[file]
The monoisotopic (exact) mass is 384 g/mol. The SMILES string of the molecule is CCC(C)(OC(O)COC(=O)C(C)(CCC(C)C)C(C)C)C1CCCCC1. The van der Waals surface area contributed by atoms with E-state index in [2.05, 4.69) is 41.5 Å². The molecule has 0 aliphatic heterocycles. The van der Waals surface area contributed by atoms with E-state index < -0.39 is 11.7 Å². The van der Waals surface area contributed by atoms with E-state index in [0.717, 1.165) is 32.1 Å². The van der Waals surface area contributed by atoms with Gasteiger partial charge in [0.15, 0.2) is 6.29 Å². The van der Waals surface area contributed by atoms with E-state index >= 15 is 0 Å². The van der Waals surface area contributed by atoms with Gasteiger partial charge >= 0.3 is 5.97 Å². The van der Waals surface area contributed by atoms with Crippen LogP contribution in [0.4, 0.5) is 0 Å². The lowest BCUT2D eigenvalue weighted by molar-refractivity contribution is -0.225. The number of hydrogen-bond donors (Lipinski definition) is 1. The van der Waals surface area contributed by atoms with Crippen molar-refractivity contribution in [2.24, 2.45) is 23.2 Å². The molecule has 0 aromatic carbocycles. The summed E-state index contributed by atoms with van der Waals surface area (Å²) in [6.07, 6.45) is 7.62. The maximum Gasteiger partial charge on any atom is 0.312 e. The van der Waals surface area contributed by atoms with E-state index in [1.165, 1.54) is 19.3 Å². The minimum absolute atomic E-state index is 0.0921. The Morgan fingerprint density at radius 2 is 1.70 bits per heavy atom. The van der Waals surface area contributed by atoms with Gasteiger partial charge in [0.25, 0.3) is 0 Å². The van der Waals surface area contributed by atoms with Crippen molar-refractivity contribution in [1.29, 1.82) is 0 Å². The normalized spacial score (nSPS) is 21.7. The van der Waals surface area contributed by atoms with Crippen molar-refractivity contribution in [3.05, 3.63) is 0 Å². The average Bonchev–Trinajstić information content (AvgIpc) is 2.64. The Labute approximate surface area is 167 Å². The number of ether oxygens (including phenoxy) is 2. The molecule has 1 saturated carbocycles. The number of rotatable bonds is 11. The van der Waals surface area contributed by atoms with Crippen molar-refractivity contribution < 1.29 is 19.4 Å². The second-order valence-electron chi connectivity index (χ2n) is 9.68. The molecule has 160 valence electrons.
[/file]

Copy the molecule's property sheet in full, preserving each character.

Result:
The monoisotopic (exact) mass is 384 g/mol. The SMILES string of the molecule is CCC(C)(OC(O)COC(=O)C(C)(CCC(C)C)C(C)C)C1CCCCC1. The van der Waals surface area contributed by atoms with E-state index in [2.05, 4.69) is 41.5 Å². The molecule has 0 aliphatic heterocycles. The van der Waals surface area contributed by atoms with E-state index < -0.39 is 11.7 Å². The van der Waals surface area contributed by atoms with E-state index in [0.717, 1.165) is 32.1 Å². The van der Waals surface area contributed by atoms with Gasteiger partial charge in [0.15, 0.2) is 6.29 Å². The van der Waals surface area contributed by atoms with E-state index >= 15 is 0 Å². The van der Waals surface area contributed by atoms with Gasteiger partial charge >= 0.3 is 5.97 Å². The van der Waals surface area contributed by atoms with Crippen LogP contribution in [0.4, 0.5) is 0 Å². The lowest BCUT2D eigenvalue weighted by molar-refractivity contribution is -0.225. The number of hydrogen-bond donors (Lipinski definition) is 1. The van der Waals surface area contributed by atoms with Crippen molar-refractivity contribution in [2.24, 2.45) is 23.2 Å². The molecule has 0 aromatic carbocycles. The summed E-state index contributed by atoms with van der Waals surface area (Å²) in [6.07, 6.45) is 7.62. The maximum Gasteiger partial charge on any atom is 0.312 e. The van der Waals surface area contributed by atoms with E-state index in [1.165, 1.54) is 19.3 Å². The minimum absolute atomic E-state index is 0.0921. The Morgan fingerprint density at radius 2 is 1.70 bits per heavy atom. The van der Waals surface area contributed by atoms with Gasteiger partial charge in [0.25, 0.3) is 0 Å². The van der Waals surface area contributed by atoms with Crippen molar-refractivity contribution in [1.29, 1.82) is 0 Å². The normalized spacial score (nSPS) is 21.7. The van der Waals surface area contributed by atoms with Crippen molar-refractivity contribution in [3.05, 3.63) is 0 Å². The average Bonchev–Trinajstić information content (AvgIpc) is 2.64. The Labute approximate surface area is 167 Å². The number of ether oxygens (including phenoxy) is 2. The molecule has 1 saturated carbocycles. The number of rotatable bonds is 11. The van der Waals surface area contributed by atoms with Crippen molar-refractivity contribution < 1.29 is 19.4 Å². The second-order valence-electron chi connectivity index (χ2n) is 9.68. The molecule has 160 valence electrons.